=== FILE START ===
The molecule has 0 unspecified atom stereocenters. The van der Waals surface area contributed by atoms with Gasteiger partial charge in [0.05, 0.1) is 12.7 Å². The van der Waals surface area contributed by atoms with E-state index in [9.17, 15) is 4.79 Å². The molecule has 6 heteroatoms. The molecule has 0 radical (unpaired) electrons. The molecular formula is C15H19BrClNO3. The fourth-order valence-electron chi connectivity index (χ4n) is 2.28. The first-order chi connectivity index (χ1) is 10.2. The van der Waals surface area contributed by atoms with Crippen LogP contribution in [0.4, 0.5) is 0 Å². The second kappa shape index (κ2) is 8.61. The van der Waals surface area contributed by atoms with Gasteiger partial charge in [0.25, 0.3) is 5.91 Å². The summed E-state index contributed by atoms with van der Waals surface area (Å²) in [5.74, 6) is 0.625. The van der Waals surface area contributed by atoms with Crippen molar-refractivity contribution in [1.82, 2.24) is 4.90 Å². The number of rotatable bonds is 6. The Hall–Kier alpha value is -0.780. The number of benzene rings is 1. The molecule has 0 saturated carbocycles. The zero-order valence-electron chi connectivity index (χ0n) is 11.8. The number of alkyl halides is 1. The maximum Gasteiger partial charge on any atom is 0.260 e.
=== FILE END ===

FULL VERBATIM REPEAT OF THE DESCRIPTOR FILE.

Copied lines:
The molecule has 0 unspecified atom stereocenters. The van der Waals surface area contributed by atoms with Gasteiger partial charge in [0.05, 0.1) is 12.7 Å². The van der Waals surface area contributed by atoms with E-state index in [9.17, 15) is 4.79 Å². The molecule has 6 heteroatoms. The molecule has 0 radical (unpaired) electrons. The molecular formula is C15H19BrClNO3. The fourth-order valence-electron chi connectivity index (χ4n) is 2.28. The first-order chi connectivity index (χ1) is 10.2. The van der Waals surface area contributed by atoms with Crippen LogP contribution in [0.4, 0.5) is 0 Å². The second kappa shape index (κ2) is 8.61. The van der Waals surface area contributed by atoms with Gasteiger partial charge in [0.25, 0.3) is 5.91 Å². The summed E-state index contributed by atoms with van der Waals surface area (Å²) in [5.74, 6) is 0.625. The van der Waals surface area contributed by atoms with Crippen molar-refractivity contribution in [1.82, 2.24) is 4.90 Å². The number of rotatable bonds is 6. The Hall–Kier alpha value is -0.780. The number of benzene rings is 1. The molecule has 0 saturated carbocycles. The zero-order valence-electron chi connectivity index (χ0n) is 11.8. The number of alkyl halides is 1. The maximum Gasteiger partial charge on any atom is 0.260 e.